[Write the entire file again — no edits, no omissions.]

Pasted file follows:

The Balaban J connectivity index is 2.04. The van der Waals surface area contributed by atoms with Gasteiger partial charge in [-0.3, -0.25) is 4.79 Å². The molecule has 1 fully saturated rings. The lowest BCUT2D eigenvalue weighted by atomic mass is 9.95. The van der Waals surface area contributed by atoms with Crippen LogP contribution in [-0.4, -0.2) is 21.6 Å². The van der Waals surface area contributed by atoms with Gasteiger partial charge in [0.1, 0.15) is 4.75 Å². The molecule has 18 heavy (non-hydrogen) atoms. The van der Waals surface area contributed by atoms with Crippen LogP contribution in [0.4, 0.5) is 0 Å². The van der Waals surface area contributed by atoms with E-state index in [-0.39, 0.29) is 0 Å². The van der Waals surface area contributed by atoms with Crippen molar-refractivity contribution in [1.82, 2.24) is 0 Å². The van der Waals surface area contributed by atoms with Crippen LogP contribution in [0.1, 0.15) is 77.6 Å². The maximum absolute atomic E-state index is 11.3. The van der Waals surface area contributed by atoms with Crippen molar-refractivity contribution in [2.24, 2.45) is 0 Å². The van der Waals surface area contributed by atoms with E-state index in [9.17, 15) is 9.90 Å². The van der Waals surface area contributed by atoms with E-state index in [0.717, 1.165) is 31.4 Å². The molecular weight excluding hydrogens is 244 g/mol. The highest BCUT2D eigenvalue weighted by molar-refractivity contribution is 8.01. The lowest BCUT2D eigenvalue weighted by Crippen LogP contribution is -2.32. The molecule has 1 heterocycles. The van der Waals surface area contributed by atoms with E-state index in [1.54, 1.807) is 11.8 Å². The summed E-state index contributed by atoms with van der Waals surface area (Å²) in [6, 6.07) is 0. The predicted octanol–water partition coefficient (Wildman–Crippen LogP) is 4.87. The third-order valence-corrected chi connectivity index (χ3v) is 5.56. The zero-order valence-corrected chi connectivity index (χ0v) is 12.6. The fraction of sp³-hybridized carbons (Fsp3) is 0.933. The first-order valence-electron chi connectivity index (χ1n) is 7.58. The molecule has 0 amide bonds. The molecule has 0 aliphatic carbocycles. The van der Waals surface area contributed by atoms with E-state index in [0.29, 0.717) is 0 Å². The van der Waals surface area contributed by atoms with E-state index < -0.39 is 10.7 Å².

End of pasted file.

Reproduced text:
The Balaban J connectivity index is 2.04. The van der Waals surface area contributed by atoms with Gasteiger partial charge in [-0.3, -0.25) is 4.79 Å². The molecule has 1 fully saturated rings. The lowest BCUT2D eigenvalue weighted by atomic mass is 9.95. The van der Waals surface area contributed by atoms with Crippen LogP contribution in [-0.4, -0.2) is 21.6 Å². The van der Waals surface area contributed by atoms with Gasteiger partial charge in [0.1, 0.15) is 4.75 Å². The molecule has 18 heavy (non-hydrogen) atoms. The van der Waals surface area contributed by atoms with Crippen LogP contribution in [0.4, 0.5) is 0 Å². The van der Waals surface area contributed by atoms with E-state index in [-0.39, 0.29) is 0 Å². The van der Waals surface area contributed by atoms with Crippen molar-refractivity contribution in [1.82, 2.24) is 0 Å². The van der Waals surface area contributed by atoms with Crippen LogP contribution in [0.1, 0.15) is 77.6 Å². The maximum absolute atomic E-state index is 11.3. The van der Waals surface area contributed by atoms with Crippen molar-refractivity contribution in [2.24, 2.45) is 0 Å². The van der Waals surface area contributed by atoms with E-state index in [9.17, 15) is 9.90 Å². The van der Waals surface area contributed by atoms with E-state index in [0.717, 1.165) is 31.4 Å². The molecular weight excluding hydrogens is 244 g/mol. The highest BCUT2D eigenvalue weighted by molar-refractivity contribution is 8.01. The lowest BCUT2D eigenvalue weighted by Crippen LogP contribution is -2.32. The molecule has 1 heterocycles. The van der Waals surface area contributed by atoms with E-state index in [1.54, 1.807) is 11.8 Å². The summed E-state index contributed by atoms with van der Waals surface area (Å²) in [6, 6.07) is 0. The predicted octanol–water partition coefficient (Wildman–Crippen LogP) is 4.87. The third-order valence-corrected chi connectivity index (χ3v) is 5.56. The zero-order valence-corrected chi connectivity index (χ0v) is 12.6. The fraction of sp³-hybridized carbons (Fsp3) is 0.933. The first-order valence-electron chi connectivity index (χ1n) is 7.58. The molecule has 0 amide bonds. The molecule has 0 aliphatic carbocycles. The van der Waals surface area contributed by atoms with E-state index in [0.29, 0.717) is 0 Å². The van der Waals surface area contributed by atoms with E-state index < -0.39 is 10.7 Å².